One of WF’s usability problems in the .Net 4.0 release was the complexity of creating custom ActivityDesigner classes for working with custom activities that expose ActivityAction or ActivityFunc properties. (If you’re wondering what ActivityAction or ActivityFunc are, step this way.)

Although the WF team went to great effort to try to be helpful in documenting how to do this, the reality was still that implementing custom designers for activity delegates still would take a lot of time and patience. Generally you had to:

  1. Ensure the ActivityDelegate object exists at design time, so that you can bind a WorkflowItemPresenter to its Handler property, possibly by implementing a suitable IActivityTemplateFactory, or possibly by other tricks.
  2. Ensure the ActivityDelegate object’s argument objects also exist at design time, and expose their names in a way which is obvious to the workflow author, so that inside of the handler you can write expressions referencing them. IActivityTemplateFactory was helpful here too.
  3. Futz around in WPF exposing all the arguments and the handler using WorkflowItemPresenter.
  4. Futz around in WPF even more figuring out how to make it look pretty - doing things like making your designer support collapse/expand, customizing or localizing the hint text on the WorkflowItemPresenter, have good layout for all the arguments, and add any other custom UI that your designer is meant to have.
  5. Last, but not least, test and debug it, making sure that it actually lets you build a valid workflow, and you don’t have design time issues with undo/redo/cut/copy/paste/expand/collapse etc.

Now after two years of .Net 4.0, and learning all the nitty-gritty bits above, I was very surprised to find out that today that in .Net 4.5, doing a custom Activity Designer for an activity with a ActivityAction or ActivityFunc is suddenly incredibly easy!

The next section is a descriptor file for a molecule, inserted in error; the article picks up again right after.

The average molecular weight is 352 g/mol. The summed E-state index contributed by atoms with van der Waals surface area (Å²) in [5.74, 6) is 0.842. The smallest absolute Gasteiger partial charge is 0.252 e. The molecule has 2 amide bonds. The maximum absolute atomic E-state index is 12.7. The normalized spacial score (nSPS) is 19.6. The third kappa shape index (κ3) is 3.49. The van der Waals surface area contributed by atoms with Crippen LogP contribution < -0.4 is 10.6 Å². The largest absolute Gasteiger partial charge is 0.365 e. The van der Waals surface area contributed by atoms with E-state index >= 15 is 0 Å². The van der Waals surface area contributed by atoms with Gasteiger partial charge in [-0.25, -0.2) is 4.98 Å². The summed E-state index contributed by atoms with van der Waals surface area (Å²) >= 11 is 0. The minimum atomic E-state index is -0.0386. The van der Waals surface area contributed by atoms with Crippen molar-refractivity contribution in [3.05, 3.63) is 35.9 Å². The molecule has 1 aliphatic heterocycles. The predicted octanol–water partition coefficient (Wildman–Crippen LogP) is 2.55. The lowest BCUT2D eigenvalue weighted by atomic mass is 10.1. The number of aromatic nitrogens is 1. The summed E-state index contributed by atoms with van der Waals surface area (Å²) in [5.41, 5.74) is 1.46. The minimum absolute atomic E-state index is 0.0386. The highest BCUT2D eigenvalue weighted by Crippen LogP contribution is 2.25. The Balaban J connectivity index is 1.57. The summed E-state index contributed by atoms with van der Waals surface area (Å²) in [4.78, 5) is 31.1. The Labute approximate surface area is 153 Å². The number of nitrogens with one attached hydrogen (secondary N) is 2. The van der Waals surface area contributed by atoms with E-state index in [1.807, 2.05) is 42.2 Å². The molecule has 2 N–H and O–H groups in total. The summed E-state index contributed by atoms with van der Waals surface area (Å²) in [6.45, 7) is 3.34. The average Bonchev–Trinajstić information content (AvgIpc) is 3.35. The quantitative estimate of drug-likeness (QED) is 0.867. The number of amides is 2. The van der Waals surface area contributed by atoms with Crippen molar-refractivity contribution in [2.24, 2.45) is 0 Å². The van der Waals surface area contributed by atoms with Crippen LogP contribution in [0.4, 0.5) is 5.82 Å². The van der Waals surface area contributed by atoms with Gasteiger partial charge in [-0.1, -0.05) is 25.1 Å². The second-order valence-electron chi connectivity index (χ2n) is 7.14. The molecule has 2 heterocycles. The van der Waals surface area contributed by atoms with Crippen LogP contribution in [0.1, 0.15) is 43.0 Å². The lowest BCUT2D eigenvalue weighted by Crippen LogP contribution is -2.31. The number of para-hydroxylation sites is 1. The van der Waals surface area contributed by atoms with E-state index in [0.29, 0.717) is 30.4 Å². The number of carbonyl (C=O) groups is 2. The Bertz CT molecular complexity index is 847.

Let’s see how:

public class DelegatingActivity : NativeActivity

{

    public DelegatingActivity()

    {

    }

 

    public ActivityAction<string> Delegate

    {

        get;

        set;

    }

 

    protected override void Execute(NativeActivityContext context)

    {

        context.ScheduleAction<string>(this.Delegate, "InjectingInArgumentValue");

    }

 

    protected override void CacheMetadata(NativeActivityMetadata metadata)

    {

        base.CacheMetadata(metadata);

    }

}

 


And we’re done!

“Wait Tim, what do you mean done? You didn’t define a custom designer anywhere?!”

That’s right! It’s no longer necessary, because the standard built in ActivityDesigner class (which is the default activity designer for all subclasses of type ‘Activity’) has some new functionality!

In ‘before and after’ style, here is the default ActivityDesigner rendition of the above activity in .Net 4.0, compared with .Net 4.5.

image

Magic!

Notice that by default you don’t see the arguments for the delegate. But that’s OK! Arguments are not actually necessary until your delegate has a Handler, i.e. an activity inside to do some work.

As soon as we drag+drop an activity (in this case WriteLine) into the delegate’s handler WIP voila – delegate arguments appear!

image

And once the argument is there we can go on and do the other stuff we might regularly do such as renaming the DelegateInArgument, and using it in expressions inside of the delegate’s Handler. Like so:

image

Is any extra step needed to turn on all of this good stuff? As far as I can tell, nope, it’s really nothing except writing the activity class correctly.

More questions -

Does it support multiple delegates? Yes!

image

Does it support DelegateOutArguments and ActivityFuncs? Yes!

image

Does it support dynamic collections of ActivityDelegates? Don’t know (note to self, find out).

Is it possible to create a custom designer that inherits all of this functionality, and augments it or customizes it? Don’t know, but I intend to find out at some point.

So that’s all for this post, I hope you’ll find this post cool and useful next time you are working with activity delegates and .Net 4.5.